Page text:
Figures 2 and 3 describe historical and future forecasted changes in winter mean temperature and winter snowfall for twelve ski resorts with latitudes between 40 and 49° along a longitudinal gradient from the west coast of Washington and Oregon to the mountains of Montana and Wyoming. Table 2 describes the latitude and longitude coordinates of these resorts and their mid-elevation. For winter mean temperature, we can see the selected resorts have already experienced between 1 to 2° C of warming from 1901-1930 to 1981-2010.
Figure 2 also shows the anticipated future warming for the best-case and worst-case greenhouse gas emission scenarios. Under the best-case scenario, all of the resorts will see their mean winter temperature warm up to about 2.0 to 3.0° C by 2071-2100. The worst-case scenario will see more than half of the resorts studied along this longitudinal gradient warm to temperatures above freezing. The interior resorts of Montana and Wyoming will have mean winter temperatures between about -1.0 and -3.0 below zero by 2071-2100 with the worst-case scenario. Wyoming resorts, White Pine and Snowy Range will have winter mean temperatures under the worst-case scenario that are similar to the current conditions being experienced at Stevens Pass in Washington state.
Figure 3 suggests that ski resorts in Washington, Oregon, Utah and Idaho will face significant declines in winter snowfall in the future for both the best-case and worst-case scenarios. More interior ski resorts in Wyoming and Montana will experience no change or slight increases in snowfall under the best-case scenario relative to the 1981-2010 average. The worst-case scenario will cause a small decline in winter snowfall for Montana Snowbowl, Great Divide, White Pine and Meadowlark, and no change at Snowy Range relative to the 1981-2010 average.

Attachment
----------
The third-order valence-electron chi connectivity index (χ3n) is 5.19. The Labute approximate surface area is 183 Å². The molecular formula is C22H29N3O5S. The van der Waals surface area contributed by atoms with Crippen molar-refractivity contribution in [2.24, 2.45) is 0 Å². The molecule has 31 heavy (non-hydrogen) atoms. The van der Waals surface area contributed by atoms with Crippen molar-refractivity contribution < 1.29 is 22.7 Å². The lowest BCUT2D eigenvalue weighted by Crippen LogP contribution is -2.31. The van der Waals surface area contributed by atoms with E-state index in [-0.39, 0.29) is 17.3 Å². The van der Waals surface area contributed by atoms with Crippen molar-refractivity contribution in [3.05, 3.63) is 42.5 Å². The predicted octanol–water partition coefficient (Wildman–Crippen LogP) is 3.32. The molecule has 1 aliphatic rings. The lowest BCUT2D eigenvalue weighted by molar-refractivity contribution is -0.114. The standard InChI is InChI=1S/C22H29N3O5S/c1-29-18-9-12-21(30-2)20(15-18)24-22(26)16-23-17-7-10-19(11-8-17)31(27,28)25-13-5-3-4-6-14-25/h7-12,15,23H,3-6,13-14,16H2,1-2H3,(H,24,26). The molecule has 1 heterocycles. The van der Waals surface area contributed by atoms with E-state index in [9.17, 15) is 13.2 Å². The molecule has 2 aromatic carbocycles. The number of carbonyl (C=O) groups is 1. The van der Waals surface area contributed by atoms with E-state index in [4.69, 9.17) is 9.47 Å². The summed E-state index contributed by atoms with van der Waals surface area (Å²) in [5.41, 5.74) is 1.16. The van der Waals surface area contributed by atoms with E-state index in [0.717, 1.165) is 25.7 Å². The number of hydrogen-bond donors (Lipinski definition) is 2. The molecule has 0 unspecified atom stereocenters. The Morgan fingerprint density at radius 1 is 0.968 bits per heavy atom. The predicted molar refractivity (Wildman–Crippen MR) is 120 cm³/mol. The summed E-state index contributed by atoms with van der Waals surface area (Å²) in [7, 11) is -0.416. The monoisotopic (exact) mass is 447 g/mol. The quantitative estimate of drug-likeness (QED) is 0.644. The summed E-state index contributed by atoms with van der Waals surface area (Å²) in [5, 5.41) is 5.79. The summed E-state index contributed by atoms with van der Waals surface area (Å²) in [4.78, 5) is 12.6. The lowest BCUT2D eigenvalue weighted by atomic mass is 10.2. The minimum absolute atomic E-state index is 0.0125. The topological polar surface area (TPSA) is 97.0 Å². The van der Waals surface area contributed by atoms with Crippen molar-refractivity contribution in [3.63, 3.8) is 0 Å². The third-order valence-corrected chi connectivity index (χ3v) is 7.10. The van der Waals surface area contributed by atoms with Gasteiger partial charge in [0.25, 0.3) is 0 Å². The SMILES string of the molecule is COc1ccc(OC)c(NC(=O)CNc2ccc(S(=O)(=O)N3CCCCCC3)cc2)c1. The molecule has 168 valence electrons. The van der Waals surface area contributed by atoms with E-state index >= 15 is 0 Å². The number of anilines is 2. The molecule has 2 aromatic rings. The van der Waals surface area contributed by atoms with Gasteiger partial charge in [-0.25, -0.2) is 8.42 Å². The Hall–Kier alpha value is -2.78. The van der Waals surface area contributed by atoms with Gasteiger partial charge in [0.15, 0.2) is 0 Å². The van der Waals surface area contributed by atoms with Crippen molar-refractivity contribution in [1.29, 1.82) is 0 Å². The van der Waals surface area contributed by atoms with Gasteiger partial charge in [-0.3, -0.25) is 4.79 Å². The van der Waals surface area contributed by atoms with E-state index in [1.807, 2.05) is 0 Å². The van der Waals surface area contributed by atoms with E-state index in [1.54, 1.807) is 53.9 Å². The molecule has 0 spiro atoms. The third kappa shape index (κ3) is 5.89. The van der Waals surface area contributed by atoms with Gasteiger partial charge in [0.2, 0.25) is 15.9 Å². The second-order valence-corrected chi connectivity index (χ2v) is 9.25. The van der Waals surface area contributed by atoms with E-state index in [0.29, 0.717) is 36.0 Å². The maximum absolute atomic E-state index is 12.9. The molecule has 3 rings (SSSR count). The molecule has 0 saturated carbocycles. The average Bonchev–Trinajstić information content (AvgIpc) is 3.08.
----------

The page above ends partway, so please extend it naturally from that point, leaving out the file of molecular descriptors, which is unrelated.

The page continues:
Figures 4 and 5 describe historical and future forecasted changes in winter mean temperature and winter snowfall for twelve ski resorts with latitudes between 30 and 39° along a longitudinal gradient from the west coast to western New Mexico. For winter mean temperature, we can see the selected resorts have already experienced between 1 to 2° C of warming from 1901-1930 to 1981-2010.
In conclusion, human caused climate change in the near future is predicted to result in warmer winter temperatures and changes in snowfall for the alpine ski resorts of western USA. How detrimental these changes will be to the ski industry in western USA depends on whether governments can implement meaningful reductions in the future emissions of greenhouse gases.
Catchpole, D. and A. Nile. 2015. The future of Washington’s ski areas is not looking so cool. Herald Net, article published November 28, 2015. http://www.heraldnet.com/news/the-future-of-washingtons-ski-areas-is-not-looking-too-cool/.
Wang, T., Hamann, A., Spittlehouse, D., and Murdock, T. N. 2012. ClimateWNA – High-resolution spatial climate data for western North America. Journal of Applied Meteorology and Climatology 61: 16-29.